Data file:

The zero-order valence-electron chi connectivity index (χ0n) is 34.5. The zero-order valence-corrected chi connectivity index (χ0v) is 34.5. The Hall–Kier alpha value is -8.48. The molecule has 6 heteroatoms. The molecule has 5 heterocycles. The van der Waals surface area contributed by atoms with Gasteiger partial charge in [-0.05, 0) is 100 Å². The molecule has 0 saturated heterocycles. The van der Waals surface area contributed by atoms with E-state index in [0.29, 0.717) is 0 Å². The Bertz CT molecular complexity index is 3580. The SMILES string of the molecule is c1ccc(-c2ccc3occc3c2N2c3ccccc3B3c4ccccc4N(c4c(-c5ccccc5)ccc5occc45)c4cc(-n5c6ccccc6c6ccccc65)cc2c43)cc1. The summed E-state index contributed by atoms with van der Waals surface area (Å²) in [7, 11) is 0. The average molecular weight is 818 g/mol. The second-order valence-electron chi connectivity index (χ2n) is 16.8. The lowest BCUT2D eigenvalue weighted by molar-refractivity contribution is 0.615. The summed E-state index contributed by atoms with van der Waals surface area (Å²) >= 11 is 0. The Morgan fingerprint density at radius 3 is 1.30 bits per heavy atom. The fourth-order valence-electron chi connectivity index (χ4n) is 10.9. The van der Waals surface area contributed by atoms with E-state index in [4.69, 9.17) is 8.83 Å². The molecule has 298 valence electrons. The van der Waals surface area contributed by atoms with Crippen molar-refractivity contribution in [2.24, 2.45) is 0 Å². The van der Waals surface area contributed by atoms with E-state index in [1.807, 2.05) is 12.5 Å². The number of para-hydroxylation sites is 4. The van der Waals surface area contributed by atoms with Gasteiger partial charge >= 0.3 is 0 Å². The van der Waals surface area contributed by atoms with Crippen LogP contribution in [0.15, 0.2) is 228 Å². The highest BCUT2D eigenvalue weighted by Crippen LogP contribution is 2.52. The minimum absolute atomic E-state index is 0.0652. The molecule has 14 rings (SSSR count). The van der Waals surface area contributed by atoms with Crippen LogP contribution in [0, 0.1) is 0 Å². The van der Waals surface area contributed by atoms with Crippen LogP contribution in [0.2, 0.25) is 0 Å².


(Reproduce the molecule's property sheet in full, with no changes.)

The zero-order valence-electron chi connectivity index (χ0n) is 34.5. The zero-order valence-corrected chi connectivity index (χ0v) is 34.5. The Hall–Kier alpha value is -8.48. The molecule has 6 heteroatoms. The molecule has 5 heterocycles. The van der Waals surface area contributed by atoms with Gasteiger partial charge in [-0.05, 0) is 100 Å². The molecule has 0 saturated heterocycles. The van der Waals surface area contributed by atoms with E-state index in [0.29, 0.717) is 0 Å². The Bertz CT molecular complexity index is 3580. The SMILES string of the molecule is c1ccc(-c2ccc3occc3c2N2c3ccccc3B3c4ccccc4N(c4c(-c5ccccc5)ccc5occc45)c4cc(-n5c6ccccc6c6ccccc65)cc2c43)cc1. The summed E-state index contributed by atoms with van der Waals surface area (Å²) in [7, 11) is 0. The average molecular weight is 818 g/mol. The second-order valence-electron chi connectivity index (χ2n) is 16.8. The lowest BCUT2D eigenvalue weighted by molar-refractivity contribution is 0.615. The summed E-state index contributed by atoms with van der Waals surface area (Å²) >= 11 is 0. The Morgan fingerprint density at radius 3 is 1.30 bits per heavy atom. The fourth-order valence-electron chi connectivity index (χ4n) is 10.9. The van der Waals surface area contributed by atoms with E-state index in [4.69, 9.17) is 8.83 Å². The molecule has 298 valence electrons. The van der Waals surface area contributed by atoms with Crippen molar-refractivity contribution in [2.24, 2.45) is 0 Å². The van der Waals surface area contributed by atoms with E-state index in [1.807, 2.05) is 12.5 Å². The number of para-hydroxylation sites is 4. The van der Waals surface area contributed by atoms with Gasteiger partial charge >= 0.3 is 0 Å². The van der Waals surface area contributed by atoms with Crippen LogP contribution in [0.15, 0.2) is 228 Å². The highest BCUT2D eigenvalue weighted by Crippen LogP contribution is 2.52. The minimum absolute atomic E-state index is 0.0652. The molecule has 14 rings (SSSR count). The van der Waals surface area contributed by atoms with Crippen LogP contribution in [0, 0.1) is 0 Å². The van der Waals surface area contributed by atoms with Crippen LogP contribution in [0.2, 0.25) is 0 Å².